How I’m Adapting My Pain Scale to Keep Myself Accountable

A columnist rethinks how he rates his pain during a sickle cell crisis

Dunstan Nicol-Wilson avatar

by Dunstan Nicol-Wilson |

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Recently, I’ve been trying to recall what the pain from a sickle cell crisis is like. Not remembering must sound a little weird, since a crisis is my most prominent symptom of sickle cell disease. Even on good days, I should have a solid grasp of what my pain feels like. However, my mind forgets once I’ve overcome a crisis.

I’ve been challenged in therapy sessions to return to these painful moments and try to explain how I felt. I’ve realized I struggle to describe sickle cell crisis pain to those around me.

I’m comfortable saying that I don’t feel well or that I’m sore, but saying “crisis” requires a different level of vulnerability. My inability to say it stems from wanting to maintain the facade that I’m OK. And if I’m using the word “crisis,” especially within the context of sickle cell, it means I’m not.

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To combat this, I’ve been using a pain score, where I rank my pain level on a scale of 1–10. It’s a standard tool used by many sickle cell patients. For example, fellow columnist Mary Shaniqua recently described the pain she felt while meeting a friend for dinner, saying it was at a 5 on a scale of 10 as she was driving to the restaurant. This made me realize that everyone rates their pain differently. I’ve rated my pain a 5 while bound to bed.

In many cases, being bedbound might indicate a higher level of pain. However, a 5 sounds right for me because I should be in the hospital when my pain score is higher.

But upon reflection, do I rank my pain lower because I’m worried about how I’ll be treated in the hospital? Going to the hospital remains my worst-case scenario, and I suppose that knowledge influences my rating.

After doing a deep dive into the pain scores I use, I’ve realized that the problem with the pain scale is that it’s in my mind. Many external factors, such as where I am and who I’m with, influence my response.

For example, the crisis I had while on vacation in Cyprus this summer was in my lower back, making it nearly impossible for me to walk around. As a result, I was bedbound, which would normally cause me to rate my pain a 5. However, I vividly remember saying it was a 2 or 3 because, in my mind, a higher score would have concerned my friends.

Yet I also knew I wasn’t in enough pain to require a hospitalization. My experiences with hospitals abroad have never been positive, and it wasn’t a possibility I wanted to entertain. Thankfully, I was prepared with the proper medication and recovered fast enough to rejoin the fun after a few days.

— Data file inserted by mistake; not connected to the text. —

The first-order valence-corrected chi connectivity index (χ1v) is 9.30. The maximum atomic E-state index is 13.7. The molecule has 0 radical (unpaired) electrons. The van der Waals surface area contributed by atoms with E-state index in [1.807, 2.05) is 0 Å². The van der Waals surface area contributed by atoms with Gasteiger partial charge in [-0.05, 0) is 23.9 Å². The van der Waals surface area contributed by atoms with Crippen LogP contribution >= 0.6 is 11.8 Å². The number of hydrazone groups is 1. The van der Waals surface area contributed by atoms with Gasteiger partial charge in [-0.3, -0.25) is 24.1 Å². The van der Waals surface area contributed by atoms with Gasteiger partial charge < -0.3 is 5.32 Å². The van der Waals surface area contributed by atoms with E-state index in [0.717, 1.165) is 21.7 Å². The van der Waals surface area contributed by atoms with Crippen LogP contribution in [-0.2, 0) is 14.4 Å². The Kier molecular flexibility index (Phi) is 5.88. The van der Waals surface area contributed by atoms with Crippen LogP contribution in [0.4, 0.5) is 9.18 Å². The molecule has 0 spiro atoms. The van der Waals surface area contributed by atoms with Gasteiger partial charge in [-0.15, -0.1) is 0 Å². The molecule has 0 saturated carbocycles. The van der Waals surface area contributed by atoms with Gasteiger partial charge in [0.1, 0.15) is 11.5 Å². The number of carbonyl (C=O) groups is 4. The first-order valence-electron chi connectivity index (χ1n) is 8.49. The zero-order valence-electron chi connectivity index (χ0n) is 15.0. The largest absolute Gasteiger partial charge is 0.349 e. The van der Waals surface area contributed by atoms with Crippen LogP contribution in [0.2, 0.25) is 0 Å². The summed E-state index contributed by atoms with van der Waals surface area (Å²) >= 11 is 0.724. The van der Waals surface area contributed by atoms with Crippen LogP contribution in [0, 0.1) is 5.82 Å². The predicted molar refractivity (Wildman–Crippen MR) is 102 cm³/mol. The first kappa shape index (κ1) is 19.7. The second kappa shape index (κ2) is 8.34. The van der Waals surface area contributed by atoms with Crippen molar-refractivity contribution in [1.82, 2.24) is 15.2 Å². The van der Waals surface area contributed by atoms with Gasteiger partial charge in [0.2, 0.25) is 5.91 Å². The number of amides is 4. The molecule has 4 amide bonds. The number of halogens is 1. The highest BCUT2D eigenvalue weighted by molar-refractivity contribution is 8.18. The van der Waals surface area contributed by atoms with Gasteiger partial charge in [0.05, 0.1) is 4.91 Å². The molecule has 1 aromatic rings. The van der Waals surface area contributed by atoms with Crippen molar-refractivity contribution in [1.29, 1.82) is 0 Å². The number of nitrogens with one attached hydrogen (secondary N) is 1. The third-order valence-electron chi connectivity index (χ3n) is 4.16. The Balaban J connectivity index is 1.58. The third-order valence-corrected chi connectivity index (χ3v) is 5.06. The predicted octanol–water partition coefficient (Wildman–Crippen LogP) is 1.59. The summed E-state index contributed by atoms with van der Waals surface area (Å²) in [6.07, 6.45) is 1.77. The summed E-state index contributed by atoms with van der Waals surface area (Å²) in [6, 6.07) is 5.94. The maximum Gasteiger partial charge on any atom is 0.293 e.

After I’d recovered, one of my friends said they’d rung the nearest hospital, and the staff had never heard of sickle cell disease. So I felt somewhat justified in my decision not to go. However, the danger of downplaying my pain is that I create a false narrative and don’t always get the support I need.

To hold myself accountable, I’m working on writing down what each number on my pain scale means. I’m accounting for how pain feels in different parts of my body and the environmental factors I must consider. I’ll also work on this with my support network, as they see my crises from a different perspective.

Hopefully these steps will allow no room for misinterpretation, enabling me to get the support I need without downplaying what I’m feeling.

Note: Sickle Cell Disease News is strictly a news and information website about the disease. It does not provide medical advice, diagnosis, or treatment. This content is not intended to be a substitute for professional medical advice, diagnosis, or treatment. Always seek the advice of your physician or other qualified health provider with any questions you may have regarding a medical condition. Never disregard professional medical advice or delay in seeking it because of something you have read on this website. The opinions expressed in this column are not those of Sickle Cell Disease News or its parent company, BioNews, and are intended to spark discussion about issues pertaining to sickle cell disease.


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